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Intellectual ability in tuberous sclerosis complex correlates with predicted effects of mutations on TSC1 and TSC2 proteins
  1. Ho Tin Wong1,
  2. Deborah L McCartney2,
  3. Julia C Lewis2,
  4. Julian R Sampson2,
  5. Christopher J Howe3,
  6. Petrus J de Vries4
  1. 1St James's University Hospital, Leeds, West Yorkshire, UK
  2. 2Institute of Medical Genetics, School of Medicine, Cardiff University, Cardiff, UK
  3. 3Department of Biochemistry, University of Cambridge, Cambridge, UK
  4. 4Division of Child & Adolescent Psychiatry, University of Cape Town, Rondebosch, South Africa
  1. Correspondence to Professor Petrus J de Vries, Division of Child & Adolescent Psychiatry, University of Cape Town, 46 Sawkins Road, Rondebosch, 7700, South Africa; petrus.devries{at}


Background Tuberous sclerosis complex is a multisystem genetic disease, caused by mutation in the TSC1 or TSC2 genes, associated with many features, including intellectual disability (ID). We examined psychometric profiles of patients with TSC1 or TSC2 mutations and tested whether different mutation types were associated with different degrees of intellectual ability.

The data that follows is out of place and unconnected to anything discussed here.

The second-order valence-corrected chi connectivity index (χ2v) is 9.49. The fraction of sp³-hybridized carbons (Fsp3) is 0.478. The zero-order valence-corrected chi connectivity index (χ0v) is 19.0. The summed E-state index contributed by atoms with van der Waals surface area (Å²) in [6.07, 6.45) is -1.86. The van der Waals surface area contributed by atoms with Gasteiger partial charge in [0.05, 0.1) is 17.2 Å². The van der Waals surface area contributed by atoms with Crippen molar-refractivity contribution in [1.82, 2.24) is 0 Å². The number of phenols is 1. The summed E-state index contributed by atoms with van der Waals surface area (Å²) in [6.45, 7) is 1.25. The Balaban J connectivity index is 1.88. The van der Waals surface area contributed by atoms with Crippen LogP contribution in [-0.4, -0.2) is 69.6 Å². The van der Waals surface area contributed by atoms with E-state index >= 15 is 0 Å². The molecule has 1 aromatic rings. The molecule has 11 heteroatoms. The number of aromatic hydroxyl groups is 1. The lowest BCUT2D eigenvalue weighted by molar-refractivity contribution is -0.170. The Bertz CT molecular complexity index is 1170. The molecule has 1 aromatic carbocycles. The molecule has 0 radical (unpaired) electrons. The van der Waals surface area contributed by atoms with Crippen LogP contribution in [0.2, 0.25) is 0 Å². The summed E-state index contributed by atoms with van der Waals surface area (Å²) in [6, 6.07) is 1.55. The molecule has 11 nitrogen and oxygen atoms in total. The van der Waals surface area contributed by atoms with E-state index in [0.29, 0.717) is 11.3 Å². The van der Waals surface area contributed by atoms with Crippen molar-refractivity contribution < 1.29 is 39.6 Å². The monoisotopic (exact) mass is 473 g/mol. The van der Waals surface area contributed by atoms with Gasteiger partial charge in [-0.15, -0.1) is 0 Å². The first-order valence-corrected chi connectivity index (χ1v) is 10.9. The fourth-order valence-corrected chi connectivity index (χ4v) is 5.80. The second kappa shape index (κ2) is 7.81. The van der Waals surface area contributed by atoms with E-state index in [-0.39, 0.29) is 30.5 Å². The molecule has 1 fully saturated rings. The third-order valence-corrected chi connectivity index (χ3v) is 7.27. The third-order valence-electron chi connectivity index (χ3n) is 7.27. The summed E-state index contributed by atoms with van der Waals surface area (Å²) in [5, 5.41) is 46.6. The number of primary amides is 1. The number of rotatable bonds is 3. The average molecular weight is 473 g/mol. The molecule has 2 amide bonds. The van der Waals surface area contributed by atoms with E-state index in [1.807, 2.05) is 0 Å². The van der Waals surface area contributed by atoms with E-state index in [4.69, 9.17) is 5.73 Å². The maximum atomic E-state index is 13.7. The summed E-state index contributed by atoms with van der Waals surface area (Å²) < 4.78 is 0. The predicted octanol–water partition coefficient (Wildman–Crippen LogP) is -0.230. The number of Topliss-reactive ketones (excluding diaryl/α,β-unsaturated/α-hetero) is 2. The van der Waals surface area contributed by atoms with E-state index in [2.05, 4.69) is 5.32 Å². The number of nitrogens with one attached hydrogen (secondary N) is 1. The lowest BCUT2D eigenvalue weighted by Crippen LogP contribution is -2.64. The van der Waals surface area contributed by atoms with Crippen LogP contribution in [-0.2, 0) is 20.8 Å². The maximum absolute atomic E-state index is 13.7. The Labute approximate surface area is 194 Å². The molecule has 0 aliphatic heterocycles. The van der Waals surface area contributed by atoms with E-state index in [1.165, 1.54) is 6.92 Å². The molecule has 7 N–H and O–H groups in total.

Methods One hundred subjects with known TSC1/TSC2 mutations were assessed using a range of IQ or developmental quotient (DQ) measures. Effects of mutations on TSC1/TSC2 proteins were inferred from sequence data and published biochemical studies.

Results Most individuals with TSC1 mutations fell on a normal distribution identical to the general population, with ∼10% showing profound ID. Of individuals with TSC2 mutations, 34% showed profound ID, and the remainder a pattern of IQ/DQ more variable and shifted to the left than in TSC1 or the general population. Truncating TSC1 mutations were all predicted to be subject to nonsense-mediated mRNA decay. Mutations predicted to result in unstable protein were associated with less severe effects on IQ/DQ. There was a statistically significant negative correlation between length of predicted aberrant C-terminal tails arising from frameshift mutations in TSC1 and IQ/DQ; for TSC2 a positive but not statistically significant correlation was observed.

Conclusion We propose a model where (i) IQ/DQ correlates inversely with predicted levels and/or deleterious biochemical effects of mutant TSC1 or TSC2 protein, and (ii) longer aberrant C-terminal tails arising from frameshift mutations are more detrimental for TSC1 and less for TSC2. Predictions of the model require replication and biochemical testing.

  • Genetics
  • Developmental
  • Molecular genetics
  • Psychiatry
  • Tuberous Sclerosis Complex

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